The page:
“Whale Rider,” a vivid and ultimately magical film premiering at the Smith Opera House on Nov. 13, is New Zealand to its core. It was funded there and shot there; the director is a New Zealander, as is the entire cast, which includes many members of the Maori people.
Based on a book by Maori author Witi Ihimaera, the story is built around an ancient Maori legend. Centuries ago, their ancestor, Paikea, arrived in New Zealand on the back of a whale.
“Whale Rider” begins with the death of a mother. Protagonist Pai's (Keisha Castle-Hughes) mother dies giving birth to her and her twin brother, who also dies. Pai's grandfather, Koro (Rawiri Paratene), the leader of their tribe, quickly makes it clear he cares more about his dead grandson than his live granddaughter. “A girl is no use to me,” he says. That's because, ever since Paikea climbed off his whale, Koro's tribe has been led by his family's eldest son. However, his own son (Cliff Curtis) has rejected his inherited role and left for Europe to be an artist. Baby Pai is left behind, to be raised by Koro and his shrewd, patient wife (Muzzi Loffredo).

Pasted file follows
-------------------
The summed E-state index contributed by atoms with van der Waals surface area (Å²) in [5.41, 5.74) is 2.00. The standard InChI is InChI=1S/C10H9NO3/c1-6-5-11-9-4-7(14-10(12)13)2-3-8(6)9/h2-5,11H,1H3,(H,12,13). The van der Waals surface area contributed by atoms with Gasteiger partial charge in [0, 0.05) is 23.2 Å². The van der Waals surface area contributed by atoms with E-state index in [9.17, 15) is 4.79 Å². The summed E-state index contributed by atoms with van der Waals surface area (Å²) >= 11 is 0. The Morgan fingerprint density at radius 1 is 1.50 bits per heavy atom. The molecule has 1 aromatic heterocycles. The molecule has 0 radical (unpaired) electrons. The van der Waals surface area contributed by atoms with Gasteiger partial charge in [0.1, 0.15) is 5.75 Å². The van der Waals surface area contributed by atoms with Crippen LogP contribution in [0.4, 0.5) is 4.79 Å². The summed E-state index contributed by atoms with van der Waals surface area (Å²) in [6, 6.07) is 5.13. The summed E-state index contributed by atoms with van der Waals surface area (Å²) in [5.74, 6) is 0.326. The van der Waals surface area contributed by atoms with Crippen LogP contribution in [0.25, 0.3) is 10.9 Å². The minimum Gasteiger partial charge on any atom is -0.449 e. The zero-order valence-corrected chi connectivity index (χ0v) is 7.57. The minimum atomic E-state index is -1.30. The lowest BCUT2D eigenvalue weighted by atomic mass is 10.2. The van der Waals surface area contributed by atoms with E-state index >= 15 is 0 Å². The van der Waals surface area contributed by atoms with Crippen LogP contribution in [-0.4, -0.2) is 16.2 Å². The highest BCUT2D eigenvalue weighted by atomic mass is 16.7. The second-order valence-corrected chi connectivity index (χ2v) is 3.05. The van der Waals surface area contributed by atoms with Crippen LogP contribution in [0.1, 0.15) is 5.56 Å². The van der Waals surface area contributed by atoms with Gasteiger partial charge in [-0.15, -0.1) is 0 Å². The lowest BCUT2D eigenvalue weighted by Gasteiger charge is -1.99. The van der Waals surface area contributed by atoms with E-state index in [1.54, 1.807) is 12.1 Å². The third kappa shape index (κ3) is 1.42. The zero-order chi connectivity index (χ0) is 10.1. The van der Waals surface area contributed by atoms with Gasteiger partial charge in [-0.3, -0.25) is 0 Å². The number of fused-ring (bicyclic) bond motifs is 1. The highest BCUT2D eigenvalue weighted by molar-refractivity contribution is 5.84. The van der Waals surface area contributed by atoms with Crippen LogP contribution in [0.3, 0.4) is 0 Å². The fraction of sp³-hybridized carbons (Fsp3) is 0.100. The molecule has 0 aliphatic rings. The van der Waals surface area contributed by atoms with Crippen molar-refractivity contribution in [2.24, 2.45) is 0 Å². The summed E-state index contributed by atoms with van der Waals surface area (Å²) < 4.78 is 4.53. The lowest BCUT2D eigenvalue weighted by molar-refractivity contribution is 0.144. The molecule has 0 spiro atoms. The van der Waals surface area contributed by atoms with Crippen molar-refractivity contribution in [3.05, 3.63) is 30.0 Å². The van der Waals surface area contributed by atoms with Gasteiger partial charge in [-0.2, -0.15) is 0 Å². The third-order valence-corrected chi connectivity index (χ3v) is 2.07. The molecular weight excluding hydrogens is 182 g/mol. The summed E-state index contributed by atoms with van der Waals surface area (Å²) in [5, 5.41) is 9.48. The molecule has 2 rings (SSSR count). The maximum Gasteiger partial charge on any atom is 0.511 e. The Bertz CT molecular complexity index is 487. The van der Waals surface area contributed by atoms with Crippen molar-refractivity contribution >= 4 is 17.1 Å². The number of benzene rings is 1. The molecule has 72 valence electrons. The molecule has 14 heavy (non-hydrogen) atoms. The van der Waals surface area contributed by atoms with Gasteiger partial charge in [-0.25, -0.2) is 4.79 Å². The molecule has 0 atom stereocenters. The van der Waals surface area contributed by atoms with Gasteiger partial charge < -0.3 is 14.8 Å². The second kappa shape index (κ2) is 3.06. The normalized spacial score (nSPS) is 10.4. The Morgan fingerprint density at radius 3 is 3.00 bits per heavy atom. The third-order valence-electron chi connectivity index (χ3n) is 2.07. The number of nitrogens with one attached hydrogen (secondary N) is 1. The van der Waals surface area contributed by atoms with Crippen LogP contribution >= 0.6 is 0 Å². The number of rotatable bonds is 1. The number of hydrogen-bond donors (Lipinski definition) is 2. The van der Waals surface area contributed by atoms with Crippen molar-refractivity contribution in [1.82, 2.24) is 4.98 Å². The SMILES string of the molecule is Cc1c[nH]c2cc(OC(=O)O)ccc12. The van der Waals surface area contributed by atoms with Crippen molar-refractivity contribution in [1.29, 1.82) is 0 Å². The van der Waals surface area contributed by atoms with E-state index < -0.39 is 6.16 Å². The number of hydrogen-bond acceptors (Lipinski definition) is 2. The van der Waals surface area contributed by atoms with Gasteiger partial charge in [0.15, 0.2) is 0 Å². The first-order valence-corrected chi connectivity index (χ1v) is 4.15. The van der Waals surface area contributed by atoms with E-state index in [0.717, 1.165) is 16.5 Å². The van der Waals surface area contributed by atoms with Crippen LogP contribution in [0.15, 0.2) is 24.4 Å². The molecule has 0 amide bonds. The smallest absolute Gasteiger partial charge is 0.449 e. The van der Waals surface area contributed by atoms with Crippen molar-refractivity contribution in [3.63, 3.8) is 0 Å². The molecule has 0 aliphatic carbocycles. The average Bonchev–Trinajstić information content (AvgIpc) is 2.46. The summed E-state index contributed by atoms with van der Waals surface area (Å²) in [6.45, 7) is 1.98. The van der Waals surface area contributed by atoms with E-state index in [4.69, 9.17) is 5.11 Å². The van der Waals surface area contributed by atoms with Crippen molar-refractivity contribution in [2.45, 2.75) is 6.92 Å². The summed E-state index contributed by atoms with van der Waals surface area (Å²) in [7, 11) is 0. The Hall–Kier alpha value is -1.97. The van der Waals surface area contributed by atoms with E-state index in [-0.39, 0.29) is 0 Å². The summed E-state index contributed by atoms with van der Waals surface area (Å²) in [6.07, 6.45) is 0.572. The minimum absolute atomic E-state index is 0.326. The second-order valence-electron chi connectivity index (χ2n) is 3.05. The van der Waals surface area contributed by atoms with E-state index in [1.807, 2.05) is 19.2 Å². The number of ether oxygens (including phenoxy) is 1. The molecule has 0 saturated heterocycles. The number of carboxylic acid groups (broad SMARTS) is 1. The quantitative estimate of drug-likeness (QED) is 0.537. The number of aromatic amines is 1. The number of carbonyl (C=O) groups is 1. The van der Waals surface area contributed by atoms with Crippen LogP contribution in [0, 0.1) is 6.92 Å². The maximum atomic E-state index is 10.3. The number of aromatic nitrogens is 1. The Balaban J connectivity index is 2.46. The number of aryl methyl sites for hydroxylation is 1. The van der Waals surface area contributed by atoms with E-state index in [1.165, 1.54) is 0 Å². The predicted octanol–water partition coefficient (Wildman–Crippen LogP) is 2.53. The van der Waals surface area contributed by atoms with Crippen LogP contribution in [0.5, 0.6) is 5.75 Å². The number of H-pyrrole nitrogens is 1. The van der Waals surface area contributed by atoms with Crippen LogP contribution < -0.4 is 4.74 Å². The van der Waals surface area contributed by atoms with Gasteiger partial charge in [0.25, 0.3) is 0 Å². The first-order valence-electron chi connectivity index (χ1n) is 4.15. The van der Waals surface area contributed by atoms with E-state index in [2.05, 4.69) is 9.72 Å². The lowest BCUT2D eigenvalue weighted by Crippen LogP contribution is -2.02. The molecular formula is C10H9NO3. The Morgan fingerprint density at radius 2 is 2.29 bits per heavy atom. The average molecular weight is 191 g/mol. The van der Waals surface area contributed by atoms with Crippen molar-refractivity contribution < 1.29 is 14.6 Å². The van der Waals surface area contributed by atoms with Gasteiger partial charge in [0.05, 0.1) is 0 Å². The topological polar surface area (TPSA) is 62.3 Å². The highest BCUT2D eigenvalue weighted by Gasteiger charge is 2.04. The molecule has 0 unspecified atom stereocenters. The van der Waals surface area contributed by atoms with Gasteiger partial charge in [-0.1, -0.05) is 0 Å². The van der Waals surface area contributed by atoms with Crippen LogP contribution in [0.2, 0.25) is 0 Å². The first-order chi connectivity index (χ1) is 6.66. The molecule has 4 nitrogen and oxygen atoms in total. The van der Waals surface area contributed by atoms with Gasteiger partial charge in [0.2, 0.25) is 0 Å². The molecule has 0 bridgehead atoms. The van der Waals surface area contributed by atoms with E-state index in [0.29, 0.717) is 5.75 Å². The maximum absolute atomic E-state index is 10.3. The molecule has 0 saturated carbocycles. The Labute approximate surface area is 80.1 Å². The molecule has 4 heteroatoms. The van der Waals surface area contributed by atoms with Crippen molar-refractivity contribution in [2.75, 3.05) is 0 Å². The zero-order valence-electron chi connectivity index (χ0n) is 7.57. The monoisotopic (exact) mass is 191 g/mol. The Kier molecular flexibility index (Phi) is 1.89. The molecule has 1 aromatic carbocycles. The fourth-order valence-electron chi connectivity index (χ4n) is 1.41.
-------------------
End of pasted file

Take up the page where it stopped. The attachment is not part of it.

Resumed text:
A dozen years later, Pai is everything a leader should be — bright, resourceful, capable, unafraid and fascinated by her tribal heritage. She's also a girl, and that makes everything else beside the point. Ignoring the true heir under his nose, Koro gathers the village's oldest sons and teaches them tribal lore, from chants to martial arts, so he can choose a new leader. But Pai is not to be deterred and, as the title implies, her destiny arrives from the sea.
Director Niki Caro first worked to earn the tribal elders' respect and cooperation before shooting a single frame. Thus, much of the movie's appeal is derived from its observations of the small fishing village where it was filmed.
“Whale Rider” has won audience-favorite awards at festivals from Toronto to Sundance to San Francisco.
“Whale Rider” plays at 7 p.m. November 13, 14 and 15 and at 2 p.m. on Nov. 16. This PG-13-rated film has a running time of one hour, 31 minutes. Tickets are $5 for adults and $3 for students and senior citizens. All seats on Thursday are $3. Call 315-781-5483 or toll-free 866-355-5483 for details or to pre-order tickets.
The Smith Opera House is located at 82 Seneca Street in Geneva. The Smith is supported, in part, with public funds from the New York State Council on the Arts, the City of Geneva, the Town of Geneva and by contributions from individual supporters.